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Thanks to our Volunteer Weather Observers

At this difficult time for all of us, many of our weather observing volunteers continue to measure weather parameters, when safe to do so. One such example of volunteers helping us record Ireland’s weather and climate is Deerpark House Nursing Home, in Bantry Co. Cork. Pictured below are Josephine (Activity Coordinator) with residents Jerome and Bernie, who are delighted to say they have recorded no rain this past week at their Rainfall station (article published 10th April).

 

This is one of Met Éireann’s many volunteer observers. We very much appreciate all our volunteer weather observers at this time, and always.

Met Éireann’s Weather Observation Network

Met Éireann has an observation network that gathers weather data across the country for use in weather forecasts, aviation, marine, agriculture, climate analysis, forecast verification and meteorological research. All weather observations record day-to-day changes of the atmosphere and are quality controlled and archived in Met Éireann’s database to formulate long-term climate records.

These data comes in a variety of forms and are obtained from a number of different sources: human reports, in situ instruments and remote sensors. Met Éireann currently uses four different types of weather station to record data- Manned and Automatic Weather Stations, Climatological and Rainfall Stations – all differentiated according to the range of instruments and measurement interval. Each of these is explained in more detail here.

Voluntary Weather Observers

Amateur weather observers in Ireland contribute to the field of citizen science through their monitoring of Irish weather and building up our store of weather data. The science of meteorology has a strong background in citizen science. The earliest weather observations were often taken by amateur and voluntary observers. There are many voluntary observers around Ireland who have been taking rainfall measurements every morning for many decades, the data from over 400 of those stations is available here .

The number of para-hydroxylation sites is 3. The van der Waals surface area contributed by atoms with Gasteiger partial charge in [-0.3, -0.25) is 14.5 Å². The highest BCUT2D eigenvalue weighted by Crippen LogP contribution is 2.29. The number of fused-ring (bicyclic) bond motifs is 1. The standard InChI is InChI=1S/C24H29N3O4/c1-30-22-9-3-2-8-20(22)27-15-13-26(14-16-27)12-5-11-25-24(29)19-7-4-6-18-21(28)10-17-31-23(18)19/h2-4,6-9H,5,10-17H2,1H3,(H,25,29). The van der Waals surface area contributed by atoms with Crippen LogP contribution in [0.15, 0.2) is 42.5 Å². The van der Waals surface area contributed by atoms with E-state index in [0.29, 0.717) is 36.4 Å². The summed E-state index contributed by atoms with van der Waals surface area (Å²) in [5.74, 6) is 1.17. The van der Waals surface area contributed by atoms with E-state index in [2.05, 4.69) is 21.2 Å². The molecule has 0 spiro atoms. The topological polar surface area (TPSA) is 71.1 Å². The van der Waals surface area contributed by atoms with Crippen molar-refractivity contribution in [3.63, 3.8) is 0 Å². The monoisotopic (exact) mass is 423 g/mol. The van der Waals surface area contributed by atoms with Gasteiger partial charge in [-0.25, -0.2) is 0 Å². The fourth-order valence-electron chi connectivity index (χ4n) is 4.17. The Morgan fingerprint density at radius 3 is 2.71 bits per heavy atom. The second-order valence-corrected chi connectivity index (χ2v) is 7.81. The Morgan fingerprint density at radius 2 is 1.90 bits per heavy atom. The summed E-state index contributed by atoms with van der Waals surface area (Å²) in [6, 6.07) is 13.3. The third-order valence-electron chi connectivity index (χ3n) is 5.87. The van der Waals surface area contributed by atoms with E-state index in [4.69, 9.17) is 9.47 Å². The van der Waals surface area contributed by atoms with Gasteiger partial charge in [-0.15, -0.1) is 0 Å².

Met Éireann's Director Eoin Moran, Brother James O'Hare

Met Éireann’s Director Eoin Moran, Brother James O’Hare

Met Éireann is very grateful to our dedicated group of voluntary climatological observers throughout the country. Indeed some of our observers have given service which deserves special mention. One such is Brother James O’Hare of the Salesian Order and former principal of Warrenstown Horticultural College. This article describes the presentation in 2016 thanking him for his immense personal contribution to the national climate archive of Ireland.

 

 

 


This video highlights the vital role of the weather observers that help tell the story of Ireland’s climate since the 1800’s.

If you are interested in becoming a voluntary weather observer, please email us at enq@met.ie

Update!

Since this article was published on 10th April the staff send us this lovely photo of them (Bernie perhaps?!) looking at it on their TV. They were thrilled to see the article about them and were delighted to tell their families that they are “on the Met Éireann website”!

We wish them a safe cocooning and thank them again for ‘looking after the weather’, from Evelyn Cusack and all the staff in Met Éireann.

 

 

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